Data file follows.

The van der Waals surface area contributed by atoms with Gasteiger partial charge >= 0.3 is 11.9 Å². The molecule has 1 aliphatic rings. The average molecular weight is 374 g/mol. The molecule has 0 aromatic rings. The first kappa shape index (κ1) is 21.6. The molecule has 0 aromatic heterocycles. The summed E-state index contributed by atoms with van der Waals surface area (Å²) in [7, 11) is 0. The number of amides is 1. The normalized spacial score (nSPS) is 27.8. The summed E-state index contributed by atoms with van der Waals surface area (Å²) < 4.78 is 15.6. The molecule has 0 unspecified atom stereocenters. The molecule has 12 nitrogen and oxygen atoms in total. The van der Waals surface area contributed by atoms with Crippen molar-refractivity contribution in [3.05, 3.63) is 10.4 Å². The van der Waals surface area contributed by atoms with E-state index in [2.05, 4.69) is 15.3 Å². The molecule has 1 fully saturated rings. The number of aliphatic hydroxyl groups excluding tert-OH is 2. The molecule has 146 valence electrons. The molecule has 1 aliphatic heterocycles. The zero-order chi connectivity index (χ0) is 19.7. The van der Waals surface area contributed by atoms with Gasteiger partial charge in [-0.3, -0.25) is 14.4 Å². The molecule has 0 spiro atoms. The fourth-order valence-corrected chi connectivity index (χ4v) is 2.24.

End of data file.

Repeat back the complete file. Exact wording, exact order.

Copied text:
The van der Waals surface area contributed by atoms with Gasteiger partial charge >= 0.3 is 11.9 Å². The molecule has 1 aliphatic rings. The average molecular weight is 374 g/mol. The molecule has 0 aromatic rings. The first kappa shape index (κ1) is 21.6. The molecule has 0 aromatic heterocycles. The summed E-state index contributed by atoms with van der Waals surface area (Å²) in [7, 11) is 0. The number of amides is 1. The normalized spacial score (nSPS) is 27.8. The summed E-state index contributed by atoms with van der Waals surface area (Å²) < 4.78 is 15.6. The molecule has 0 unspecified atom stereocenters. The molecule has 12 nitrogen and oxygen atoms in total. The van der Waals surface area contributed by atoms with Crippen molar-refractivity contribution in [3.05, 3.63) is 10.4 Å². The van der Waals surface area contributed by atoms with E-state index in [2.05, 4.69) is 15.3 Å². The molecule has 1 fully saturated rings. The number of aliphatic hydroxyl groups excluding tert-OH is 2. The molecule has 146 valence electrons. The molecule has 1 aliphatic heterocycles. The zero-order chi connectivity index (χ0) is 19.7. The van der Waals surface area contributed by atoms with Gasteiger partial charge in [-0.3, -0.25) is 14.4 Å². The molecule has 0 spiro atoms. The fourth-order valence-corrected chi connectivity index (χ4v) is 2.24.